Released June 16
I found The Book of Henry to be a very well written, intricate adventure into the psychology of the human mind. The characters are fascinating. However many filmgoers might find it hard to identify with them. “Henry” is a Leonardo da Vinci type, a child prodigy genius inventor whose extraordinary renegade existence affects the people around him in profound ways. In effect he is the catalyst who makes them grow stronger.
To understand The Book of Henry is to understand the mind of the author of the screenplay, Gregg Hurwitz. Hurwitz is best known as a crime novelist. He likes to do his own research for his stories, sneaking onto demolition ranges with Navy SEALs, swimming with sharks in the Galapagos, and going under cover into secret cults. He was a pole-vaulter at Harvard where he was voted undergraduate scholar/athlete of the year. He played college soccer in England, where he completed his Master’s from Trinity College, Oxford, in Shakespearean tragedy. He has written academic articles on Shakespeare and has lectured at UCLA, USC and Harvard. Hurwitz is also a New York Times Bestselling comic book writer, and has written for Marvel and DC. Hurwitz has also written for television. He wrote the original script for this film in 1998. It is quite likely that Henry is an offshoot of his own personality.
It’s not surprising that this movie has been 20 years in the making. It took a great cast to bring this story to life. Young Jaeden Lieberher, who gave us a great performance in St. Vincent, has the depth to play the genius Henry, highlighting his overdeveloped sense of perception. Jacob Tremblay, who was brilliant in Room, shows incredible dramatic skill in portraying the emotional changes of a young boy coming into his own after a devastating loss. Teen Maddie Ziegler, who has already proven herself as a dancer, does a wonderful job with a character forced to hide her pain. Naomi Watts is a complex, unique, believable Mom who is a coffee shop waitress by day and attacks video games with a vengeance by night. Sarah Silverman is a fellow waitress. Sliverman portrays her character as down to earth, with a highly intelligent street sense.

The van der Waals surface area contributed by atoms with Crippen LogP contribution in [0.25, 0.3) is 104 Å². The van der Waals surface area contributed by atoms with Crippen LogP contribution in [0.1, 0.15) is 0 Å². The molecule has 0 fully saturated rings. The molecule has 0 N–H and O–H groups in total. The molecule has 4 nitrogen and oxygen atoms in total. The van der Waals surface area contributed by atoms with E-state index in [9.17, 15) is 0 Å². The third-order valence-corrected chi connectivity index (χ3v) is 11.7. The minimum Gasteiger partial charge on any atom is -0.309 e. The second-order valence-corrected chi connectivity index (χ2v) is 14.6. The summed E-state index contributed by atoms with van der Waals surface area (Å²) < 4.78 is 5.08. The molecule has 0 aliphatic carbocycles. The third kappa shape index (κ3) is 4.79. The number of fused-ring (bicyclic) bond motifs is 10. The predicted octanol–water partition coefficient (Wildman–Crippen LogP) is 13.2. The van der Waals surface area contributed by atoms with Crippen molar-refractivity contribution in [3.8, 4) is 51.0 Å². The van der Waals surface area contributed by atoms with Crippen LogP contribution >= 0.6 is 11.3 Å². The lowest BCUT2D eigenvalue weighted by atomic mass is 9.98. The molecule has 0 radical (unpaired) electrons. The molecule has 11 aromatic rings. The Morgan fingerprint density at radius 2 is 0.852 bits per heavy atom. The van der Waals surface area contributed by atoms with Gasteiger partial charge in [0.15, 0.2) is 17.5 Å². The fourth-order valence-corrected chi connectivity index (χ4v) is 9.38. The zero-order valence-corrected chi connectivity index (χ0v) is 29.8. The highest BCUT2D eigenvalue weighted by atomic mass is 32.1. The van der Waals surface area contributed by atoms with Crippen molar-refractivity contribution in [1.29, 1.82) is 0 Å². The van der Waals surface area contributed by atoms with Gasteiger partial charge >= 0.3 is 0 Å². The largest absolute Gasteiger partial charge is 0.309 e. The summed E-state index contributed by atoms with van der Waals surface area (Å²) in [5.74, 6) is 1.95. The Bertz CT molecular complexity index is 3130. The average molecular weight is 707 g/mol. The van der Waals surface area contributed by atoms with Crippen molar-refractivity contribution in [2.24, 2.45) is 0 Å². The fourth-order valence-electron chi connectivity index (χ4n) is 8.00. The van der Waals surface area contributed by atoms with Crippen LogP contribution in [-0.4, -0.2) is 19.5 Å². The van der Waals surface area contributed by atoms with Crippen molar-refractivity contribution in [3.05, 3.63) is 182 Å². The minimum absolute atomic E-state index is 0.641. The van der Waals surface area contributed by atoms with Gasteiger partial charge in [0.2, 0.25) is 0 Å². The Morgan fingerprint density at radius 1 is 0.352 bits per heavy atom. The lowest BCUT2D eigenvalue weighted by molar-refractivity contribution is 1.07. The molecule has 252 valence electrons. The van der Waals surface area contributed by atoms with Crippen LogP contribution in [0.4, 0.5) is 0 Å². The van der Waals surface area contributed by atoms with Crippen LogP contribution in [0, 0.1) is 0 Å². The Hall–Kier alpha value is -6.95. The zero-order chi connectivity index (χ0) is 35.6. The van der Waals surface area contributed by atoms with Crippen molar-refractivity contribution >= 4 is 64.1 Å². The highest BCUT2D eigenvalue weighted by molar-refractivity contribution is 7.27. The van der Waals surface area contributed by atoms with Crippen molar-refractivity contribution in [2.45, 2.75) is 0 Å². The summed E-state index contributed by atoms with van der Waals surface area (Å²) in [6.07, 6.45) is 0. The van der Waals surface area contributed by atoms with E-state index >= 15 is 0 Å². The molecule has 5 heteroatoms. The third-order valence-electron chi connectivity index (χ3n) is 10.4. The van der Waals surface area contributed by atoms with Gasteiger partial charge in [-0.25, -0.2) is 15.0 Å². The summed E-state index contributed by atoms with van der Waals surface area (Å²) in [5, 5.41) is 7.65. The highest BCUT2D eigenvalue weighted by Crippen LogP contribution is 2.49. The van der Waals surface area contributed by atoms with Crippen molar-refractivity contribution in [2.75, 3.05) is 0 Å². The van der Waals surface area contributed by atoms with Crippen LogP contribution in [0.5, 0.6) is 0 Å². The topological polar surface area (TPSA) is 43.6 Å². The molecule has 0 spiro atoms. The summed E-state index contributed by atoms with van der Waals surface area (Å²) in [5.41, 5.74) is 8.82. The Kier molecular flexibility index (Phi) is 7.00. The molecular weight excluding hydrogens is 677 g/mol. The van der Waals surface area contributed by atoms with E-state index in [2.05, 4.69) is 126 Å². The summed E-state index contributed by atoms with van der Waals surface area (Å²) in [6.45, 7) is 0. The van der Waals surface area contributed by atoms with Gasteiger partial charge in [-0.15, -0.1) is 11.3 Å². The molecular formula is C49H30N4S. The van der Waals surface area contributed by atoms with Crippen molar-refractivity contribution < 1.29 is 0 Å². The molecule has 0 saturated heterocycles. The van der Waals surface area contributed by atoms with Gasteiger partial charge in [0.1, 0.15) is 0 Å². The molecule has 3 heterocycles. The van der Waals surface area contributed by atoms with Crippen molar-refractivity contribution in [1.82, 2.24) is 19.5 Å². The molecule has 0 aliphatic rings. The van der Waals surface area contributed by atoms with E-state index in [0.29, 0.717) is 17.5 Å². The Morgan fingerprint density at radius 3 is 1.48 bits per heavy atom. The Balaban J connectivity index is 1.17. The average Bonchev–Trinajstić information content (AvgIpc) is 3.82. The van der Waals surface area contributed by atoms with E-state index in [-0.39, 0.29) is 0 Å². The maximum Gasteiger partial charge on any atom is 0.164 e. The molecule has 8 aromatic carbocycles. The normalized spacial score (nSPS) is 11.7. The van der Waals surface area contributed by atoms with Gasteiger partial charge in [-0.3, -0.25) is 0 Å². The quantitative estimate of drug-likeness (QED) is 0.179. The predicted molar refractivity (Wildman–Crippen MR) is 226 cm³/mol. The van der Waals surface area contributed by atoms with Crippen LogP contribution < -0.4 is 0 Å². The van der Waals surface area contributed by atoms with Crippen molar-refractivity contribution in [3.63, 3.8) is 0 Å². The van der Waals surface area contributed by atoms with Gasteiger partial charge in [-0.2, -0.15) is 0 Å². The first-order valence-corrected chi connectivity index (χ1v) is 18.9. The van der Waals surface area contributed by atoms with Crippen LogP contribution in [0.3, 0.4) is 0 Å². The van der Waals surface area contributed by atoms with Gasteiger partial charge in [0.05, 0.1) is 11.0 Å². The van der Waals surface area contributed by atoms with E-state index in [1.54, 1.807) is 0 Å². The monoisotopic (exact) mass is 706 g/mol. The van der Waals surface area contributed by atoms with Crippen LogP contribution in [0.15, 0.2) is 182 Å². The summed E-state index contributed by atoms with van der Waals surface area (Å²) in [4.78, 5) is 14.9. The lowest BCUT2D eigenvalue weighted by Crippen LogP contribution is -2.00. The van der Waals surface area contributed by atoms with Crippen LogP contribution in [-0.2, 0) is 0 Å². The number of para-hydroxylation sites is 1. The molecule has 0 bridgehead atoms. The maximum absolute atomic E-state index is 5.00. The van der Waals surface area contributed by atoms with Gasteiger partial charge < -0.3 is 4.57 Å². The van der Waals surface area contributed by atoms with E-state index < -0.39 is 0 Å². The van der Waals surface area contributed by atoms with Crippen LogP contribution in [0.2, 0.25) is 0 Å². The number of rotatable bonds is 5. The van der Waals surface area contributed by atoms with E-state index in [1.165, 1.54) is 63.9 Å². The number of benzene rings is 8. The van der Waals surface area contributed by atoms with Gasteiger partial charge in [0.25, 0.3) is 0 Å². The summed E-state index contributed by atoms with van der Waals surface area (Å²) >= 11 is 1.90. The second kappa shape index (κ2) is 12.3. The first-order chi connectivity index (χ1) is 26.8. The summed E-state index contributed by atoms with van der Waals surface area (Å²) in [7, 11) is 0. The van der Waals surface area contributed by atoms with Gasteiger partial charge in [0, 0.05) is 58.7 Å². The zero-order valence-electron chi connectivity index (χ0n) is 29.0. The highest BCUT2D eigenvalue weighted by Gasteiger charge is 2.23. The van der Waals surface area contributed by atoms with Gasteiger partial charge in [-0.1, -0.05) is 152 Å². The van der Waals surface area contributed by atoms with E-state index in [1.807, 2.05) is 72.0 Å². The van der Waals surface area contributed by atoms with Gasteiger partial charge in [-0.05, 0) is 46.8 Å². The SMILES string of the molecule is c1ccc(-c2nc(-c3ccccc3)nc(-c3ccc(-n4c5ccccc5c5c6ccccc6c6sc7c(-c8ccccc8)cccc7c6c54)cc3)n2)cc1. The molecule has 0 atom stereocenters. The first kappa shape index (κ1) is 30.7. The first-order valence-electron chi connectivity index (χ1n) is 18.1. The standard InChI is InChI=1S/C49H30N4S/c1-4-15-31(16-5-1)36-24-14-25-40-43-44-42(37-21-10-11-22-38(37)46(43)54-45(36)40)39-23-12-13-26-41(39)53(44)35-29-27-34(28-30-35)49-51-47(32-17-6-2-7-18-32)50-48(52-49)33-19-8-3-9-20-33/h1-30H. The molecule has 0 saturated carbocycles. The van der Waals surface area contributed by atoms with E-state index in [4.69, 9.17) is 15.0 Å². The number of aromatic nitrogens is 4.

The sound track by Michael Giacchino is wonderful. Stevie Nicks recorded her new song “Your Hand I Will Never Let It Go” that plays over the final credits. Late in the film, there is an impressive montage of school performers at a talent show. At first it seems that these kids are simply too good to be in a small town elementary school recital, especially the tap dancers. However this performance is really more of very effective accompaniment – a staccato undercurrent to a rapidly accelerating climax.
A pivotal point in the story is when Henry tells his Mom, “Violence isn’t the worst thing in the world.” She asks him, “What is?” “Apathy,” he replies. I strongly disagree with the critics who are panning this movie. I believe they are approaching it in the wrong way. The story has the structure of a classic mystery. It should be seen as a Shakespearean look at the tragic comedy of life.
Kathryn Whitney Boole has spent most of her life in the entertainment industry, which is the backdrop for remarkable adventures with extraordinary people. She is a Talent Manager with Studio Talent Group in Santa Monica. email@example.com. For previously published reviews see https://kwboole.wordpress.com